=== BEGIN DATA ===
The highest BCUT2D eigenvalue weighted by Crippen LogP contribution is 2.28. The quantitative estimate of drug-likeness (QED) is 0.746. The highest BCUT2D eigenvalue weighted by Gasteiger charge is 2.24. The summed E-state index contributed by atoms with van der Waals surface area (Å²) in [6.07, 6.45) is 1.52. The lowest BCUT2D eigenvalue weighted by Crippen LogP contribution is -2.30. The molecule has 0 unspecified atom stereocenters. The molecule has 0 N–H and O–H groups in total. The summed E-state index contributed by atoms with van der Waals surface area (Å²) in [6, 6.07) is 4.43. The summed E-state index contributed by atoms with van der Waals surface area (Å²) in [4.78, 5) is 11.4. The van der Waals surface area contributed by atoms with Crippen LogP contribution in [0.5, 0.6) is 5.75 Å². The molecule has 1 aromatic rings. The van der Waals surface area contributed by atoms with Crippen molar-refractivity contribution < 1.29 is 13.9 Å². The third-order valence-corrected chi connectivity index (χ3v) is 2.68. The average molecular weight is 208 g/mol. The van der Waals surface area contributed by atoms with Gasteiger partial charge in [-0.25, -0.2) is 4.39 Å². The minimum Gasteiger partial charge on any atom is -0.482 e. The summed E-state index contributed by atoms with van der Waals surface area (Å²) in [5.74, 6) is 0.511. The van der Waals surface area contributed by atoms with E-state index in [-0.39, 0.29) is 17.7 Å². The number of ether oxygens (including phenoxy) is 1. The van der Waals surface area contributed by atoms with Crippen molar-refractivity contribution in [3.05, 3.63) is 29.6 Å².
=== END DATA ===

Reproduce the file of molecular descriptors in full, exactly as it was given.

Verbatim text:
The highest BCUT2D eigenvalue weighted by Crippen LogP contribution is 2.28. The quantitative estimate of drug-likeness (QED) is 0.746. The highest BCUT2D eigenvalue weighted by Gasteiger charge is 2.24. The summed E-state index contributed by atoms with van der Waals surface area (Å²) in [6.07, 6.45) is 1.52. The lowest BCUT2D eigenvalue weighted by Crippen LogP contribution is -2.30. The molecule has 0 unspecified atom stereocenters. The molecule has 0 N–H and O–H groups in total. The summed E-state index contributed by atoms with van der Waals surface area (Å²) in [6, 6.07) is 4.43. The summed E-state index contributed by atoms with van der Waals surface area (Å²) in [4.78, 5) is 11.4. The van der Waals surface area contributed by atoms with Crippen LogP contribution in [0.5, 0.6) is 5.75 Å². The molecule has 1 aromatic rings. The van der Waals surface area contributed by atoms with Crippen molar-refractivity contribution < 1.29 is 13.9 Å². The third-order valence-corrected chi connectivity index (χ3v) is 2.68. The average molecular weight is 208 g/mol. The van der Waals surface area contributed by atoms with Gasteiger partial charge in [-0.25, -0.2) is 4.39 Å². The minimum Gasteiger partial charge on any atom is -0.482 e. The summed E-state index contributed by atoms with van der Waals surface area (Å²) in [5.74, 6) is 0.511. The van der Waals surface area contributed by atoms with E-state index in [-0.39, 0.29) is 17.7 Å². The number of ether oxygens (including phenoxy) is 1. The van der Waals surface area contributed by atoms with Crippen molar-refractivity contribution in [3.05, 3.63) is 29.6 Å².